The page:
If you need help remembering to take your dose of Orladeyo on time, try using a medication reminder. This can include setting an alarm or downloading a reminder app on your phone.

If you need help remembering your appointments, try setting an alarm or downloading a reminder app on your phone.

Do not take more Orladeyo than your doctor prescribes, as this can lead to harmful effects.

Symptoms of overdose

Taking more than the maximum recommended dosage of 150 milligrams (mg) per day may cause a serious heart rhythm problem called long QT syndrome. Symptoms may include:

  • heart palpitations (feeling like your heart is skipping a beat or added an extra beats)
  • fainting
  • making gasping sounds during sleep

What to do in case you take too much Orladeyo

Call your doctor right away if you think you’ve taken too much Orladeyo. You can also call 800-222-1222 to reach America’s Poison Centers or use its online resource. But if you have severe symptoms, immediately call 911 (or your local emergency number) or go to the nearest emergency room.

Below are answers to some commonly asked questions about Orladeyo’s dosage.

Is Orladeyo’s dosage similar to the dosage of Takhzyro?

Orladeyo and anadelumab-flyo (Takhzyro) are both used to prevent swelling attacks caused by hereditary angioedema.

The forms and how often you take each drug are different. Orladeyo is an oral capsule, and Takhzyro comes as a liquid solution that’s given as an injection under the skin.

The dose in milligrams for each drug differs. Your doctor will prescribe the drug and the dosage that’s right for you.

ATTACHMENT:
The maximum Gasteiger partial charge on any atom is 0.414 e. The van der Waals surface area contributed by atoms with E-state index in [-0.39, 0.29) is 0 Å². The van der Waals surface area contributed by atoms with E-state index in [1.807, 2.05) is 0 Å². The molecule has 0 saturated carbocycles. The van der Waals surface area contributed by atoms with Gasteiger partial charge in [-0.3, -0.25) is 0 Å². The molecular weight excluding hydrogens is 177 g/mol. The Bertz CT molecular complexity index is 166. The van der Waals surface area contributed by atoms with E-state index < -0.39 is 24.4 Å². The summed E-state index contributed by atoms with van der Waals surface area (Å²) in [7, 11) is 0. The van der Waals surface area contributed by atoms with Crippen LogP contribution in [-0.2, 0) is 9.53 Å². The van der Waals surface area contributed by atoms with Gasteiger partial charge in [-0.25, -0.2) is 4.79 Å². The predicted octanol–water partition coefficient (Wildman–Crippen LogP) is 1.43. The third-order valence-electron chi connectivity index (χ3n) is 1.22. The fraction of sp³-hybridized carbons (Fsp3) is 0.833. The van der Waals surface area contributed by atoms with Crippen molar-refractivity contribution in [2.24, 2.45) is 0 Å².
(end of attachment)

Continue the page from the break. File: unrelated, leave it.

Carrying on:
To learn more about how these drugs compare, talk with your doctor.

How long does it take for Orladeyo to start working?

Orladeyo starts to work after you take your first dose. Because of how the drug works, you likely won’t feel the drug working in your body. But your doctor will monitor you during treatment to check whether the drug is working to treat your condition.

If you have other questions about what to expect from your Orladeyo treatment, talk with your doctor.

The sections above describe the usual dosages provided by the manufacturer. If your doctor recommends Orladeyo for you, they’ll prescribe the dosage that’s right for you.

Remember, you should not change your dosage of Orladeyo without your doctor’s recommendation. Only take Orladeyo exactly as prescribed. Talk with your doctor if you have questions or concerns about your current dosage.

Here are some examples of questions you may want to ask your doctor:

  • Should my dosage of Orladeyo change if I’ve had a transplant?
  • Will my dosage of Orladeyo need to be adjusted if I develop heart palpitations during treatment?
  • Does my Orladeyo dosage need to change if I plan to take herbal supplements with it?

To learn more about Orladeyo, see these articles:

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Disclaimer: Healthline has made every effort to make certain that all information is factually correct, comprehensive, and up to date. However, this article should not be used as a substitute for the knowledge and expertise of a licensed healthcare professional. You should always consult your doctor or another healthcare professional before taking any medication. The drug information contained herein is subject to change and is not intended to cover all possible uses, directions, precautions, warnings, drug interactions, allergic reactions, or adverse effects. The absence of warnings or other information for a given drug does not indicate that the drug or drug combination is safe, effective, or appropriate for all patients or all specific uses.